October 3rd, 2016 5:09 AM by Jackie A. Graves, President
If you’re hunting for a house and a mortgage, you’ve probably heard that your credit score
will affect your buying power big-time, because lenders use your
credit score to determine whether to give you a loan, and at what rate.
Odds are you also know that your credit score will suffer badly
if you make credit card payments late, or miss them entirely. So as long
as you’re current on those payments you should be fine, right?
Not exactly. Thing is, credit scores are tallied using a
whole slew of factors, and they aren’t always as straightforward as
whether you’ve paid your bills. Just so you’re clued in to
these surprising credit score saboteurs, check out this list to make sure
you aren’t destroying your home-buying odds without even knowing it.
If you have several credit cards, you probably use the one
that offers the best rewards most often. So if you’re no longer using
some of your cards, you might assume it’s better to close them.
Here’s why you shouldn’t: It can hurt your debt-to-credit
utilization ratio—a fancy term for how much debt you’ve accumulated
on your credit card accounts, divided by the credit limit on the sum of your
accounts. This ratio comprises 30% of your credit score. By closing a
credit card account, you reduce your available credit—making it more difficult
to keep your debt-to-credit utilization ratio below 30% (the recommended
Closing an old account also reduces the average length of your
credit history, another variable that factors into your score. Lenders like to
see that you have a solid track record of paying your credit card bills on
Bottom line: Never close an old credit card; it won’t reflect
well on you.
Given the above, you might think the more credit cards, the
better! Ah, but that would imply that getting a mortgage is a simple and
Actually, applying for a new credit card can ding your score by
up to 5 points, says Beverly
Harzog, a consumer credit expert and author of “The
Debt Escape Plan,” because it results in a “hard inquiry” on your credit
That hit might seem minuscule, but if you’re on the cusp of
having a good credit score (700 to 759) or an excellent credit score (760 and
above), a 5-point reduction could push you into a lower category—and
prevent you from qualifying for the best interest rates on a home loan.
Bottom line: Don’t get a new credit card within three to four
months of applying for a home
mortgage, advises Harzog. And yes, this includes department
store credit cards.
Isn’t it good to not go crazy using your credit
cards? Yes, but on the flip side, don’t let them languish unused, either.
That’s because if you don’t use your credit card for an extended period of
time—typically six months—your card issuer might decide to close the account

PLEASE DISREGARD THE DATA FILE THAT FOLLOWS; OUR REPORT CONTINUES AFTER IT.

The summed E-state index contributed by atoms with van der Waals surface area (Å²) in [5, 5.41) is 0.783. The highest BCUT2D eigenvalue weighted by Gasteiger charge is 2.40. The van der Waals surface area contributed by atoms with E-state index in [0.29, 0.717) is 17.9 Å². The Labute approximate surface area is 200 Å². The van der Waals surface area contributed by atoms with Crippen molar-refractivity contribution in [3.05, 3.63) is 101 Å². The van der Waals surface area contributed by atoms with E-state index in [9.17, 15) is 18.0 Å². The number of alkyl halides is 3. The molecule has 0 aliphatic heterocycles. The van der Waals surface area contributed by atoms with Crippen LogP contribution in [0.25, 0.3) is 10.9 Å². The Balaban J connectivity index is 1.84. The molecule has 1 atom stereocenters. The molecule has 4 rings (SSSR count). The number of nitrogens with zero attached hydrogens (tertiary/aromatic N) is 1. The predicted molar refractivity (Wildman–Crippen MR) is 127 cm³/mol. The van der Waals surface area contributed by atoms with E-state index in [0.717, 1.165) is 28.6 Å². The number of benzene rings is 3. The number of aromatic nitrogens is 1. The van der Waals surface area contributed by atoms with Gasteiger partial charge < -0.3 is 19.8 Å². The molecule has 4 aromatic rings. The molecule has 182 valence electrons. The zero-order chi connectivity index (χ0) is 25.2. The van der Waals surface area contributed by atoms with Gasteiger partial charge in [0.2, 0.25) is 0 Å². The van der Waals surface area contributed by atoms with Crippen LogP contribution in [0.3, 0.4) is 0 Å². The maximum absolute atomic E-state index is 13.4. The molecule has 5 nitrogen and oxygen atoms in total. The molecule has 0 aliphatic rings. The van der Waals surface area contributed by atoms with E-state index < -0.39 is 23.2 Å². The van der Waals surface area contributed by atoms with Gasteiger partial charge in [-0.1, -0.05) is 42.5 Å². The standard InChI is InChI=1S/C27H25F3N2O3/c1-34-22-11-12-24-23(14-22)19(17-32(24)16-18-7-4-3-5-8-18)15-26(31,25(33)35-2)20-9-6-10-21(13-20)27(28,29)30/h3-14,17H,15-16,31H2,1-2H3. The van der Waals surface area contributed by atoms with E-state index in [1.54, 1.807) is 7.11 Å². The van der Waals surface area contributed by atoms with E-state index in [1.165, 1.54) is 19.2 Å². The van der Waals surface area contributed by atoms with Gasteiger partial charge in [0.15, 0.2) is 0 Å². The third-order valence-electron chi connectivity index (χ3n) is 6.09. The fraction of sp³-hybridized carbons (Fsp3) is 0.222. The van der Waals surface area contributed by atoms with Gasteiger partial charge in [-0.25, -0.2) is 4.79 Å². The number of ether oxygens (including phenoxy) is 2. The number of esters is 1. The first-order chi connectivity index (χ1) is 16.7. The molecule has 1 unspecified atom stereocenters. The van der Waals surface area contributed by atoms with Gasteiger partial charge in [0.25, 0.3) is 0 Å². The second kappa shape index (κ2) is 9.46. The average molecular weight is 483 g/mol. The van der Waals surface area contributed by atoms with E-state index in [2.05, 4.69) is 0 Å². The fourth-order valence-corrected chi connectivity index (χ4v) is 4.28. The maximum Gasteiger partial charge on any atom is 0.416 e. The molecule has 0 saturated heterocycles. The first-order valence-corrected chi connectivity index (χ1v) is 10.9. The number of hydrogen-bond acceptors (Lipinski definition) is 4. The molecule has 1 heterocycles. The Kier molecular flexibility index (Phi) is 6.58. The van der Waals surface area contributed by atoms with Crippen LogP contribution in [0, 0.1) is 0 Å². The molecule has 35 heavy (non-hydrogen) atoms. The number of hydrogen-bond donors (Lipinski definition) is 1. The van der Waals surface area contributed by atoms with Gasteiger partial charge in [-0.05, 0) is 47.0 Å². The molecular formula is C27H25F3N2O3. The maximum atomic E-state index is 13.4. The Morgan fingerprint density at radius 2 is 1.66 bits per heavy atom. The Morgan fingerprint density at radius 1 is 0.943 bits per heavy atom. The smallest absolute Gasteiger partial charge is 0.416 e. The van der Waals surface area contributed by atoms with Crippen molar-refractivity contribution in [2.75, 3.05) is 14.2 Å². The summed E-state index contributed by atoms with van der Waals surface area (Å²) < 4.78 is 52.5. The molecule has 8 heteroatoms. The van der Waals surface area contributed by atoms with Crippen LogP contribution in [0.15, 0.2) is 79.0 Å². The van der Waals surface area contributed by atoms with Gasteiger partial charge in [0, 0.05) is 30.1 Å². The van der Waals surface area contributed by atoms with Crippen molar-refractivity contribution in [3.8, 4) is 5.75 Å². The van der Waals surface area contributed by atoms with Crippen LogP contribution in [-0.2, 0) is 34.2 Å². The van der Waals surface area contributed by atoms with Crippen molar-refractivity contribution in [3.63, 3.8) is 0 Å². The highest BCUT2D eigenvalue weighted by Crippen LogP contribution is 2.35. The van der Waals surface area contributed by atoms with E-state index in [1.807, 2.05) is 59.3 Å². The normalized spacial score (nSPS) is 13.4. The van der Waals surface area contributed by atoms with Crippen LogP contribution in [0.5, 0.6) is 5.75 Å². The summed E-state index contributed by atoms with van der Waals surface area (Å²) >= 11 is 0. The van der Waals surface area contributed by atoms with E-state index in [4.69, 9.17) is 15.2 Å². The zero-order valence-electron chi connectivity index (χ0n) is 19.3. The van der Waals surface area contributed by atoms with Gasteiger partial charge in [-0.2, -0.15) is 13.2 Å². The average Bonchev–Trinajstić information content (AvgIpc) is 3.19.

(given you’re not generating revenue for the company). And as you might have
guessed by now, this would lower the average length of your credit history, thus
damaging your credit score.
“If you’re not an active credit card shopper, you still need to
dust off your card from time to time,” says Harzog. To keep your credit cards
active, Harzog recommends charging a purchase at least once every four
months—and, of course, paying it off in full.
Credit cards aren’t all you’ve got to make sure to pay. When you
default on medical debt, your doctor’s office or hospital will likely outsource
it to a debt collection agency, says independent credit expert John Ulzheimer. The debt
collector may then decide to notify the credit bureaus that you’re overdue on
your medical payments—placing a deep black mark on your credit report.
Your best move? Be proactive. If you know that you’re going to
miss a payment, notify your medical provider ahead of time.
“Many doctors and hospitals will work with you to create
a payment plan,” says Gerri Detweiler, head of
market education at Nav.com, which helps small-business owners manage their
When you co-sign
a loan, you’re responsible if the primary borrower defaults on the
debt, Ulzheimer warns.
“Co-signing for a loan is essentially no different than you
applying for the loan yourself, in the sense that your credit score is at
risk,” he says. Translation: Think twice before co-signing your son or
daughter’s car loan or apartment lease.
This one surprises almost everyone.
If you own a company and have a credit card for business expenses, you
might assume your business activities won’t affect your personal credit
history. Sorry to break it to you, but they do. (Just to be clear: This
doesn’t apply to employees who have a corporate credit card, just owners.)
“As the business owner, you’re personally liable for the business’
credit card debt,” says Ulzheimer.
“If you default on the card, your creditor can report it to the credit
bureaus, which can hurt your credit score.”
Even just applying for a business credit card can temporarily
ding your credit score, because the card issuer will look at your credit
score to determine how trustworthy you are—and that’s another hard inquiry on
report. So, don’t assume business and pleasure won’t mix, and tread
But here’s some good news: There are plenty of ways
to boost your credit
score before buying a
home. Try a few tactics to get your home-buying on track.
By Daniel Bortz - To view the original article click here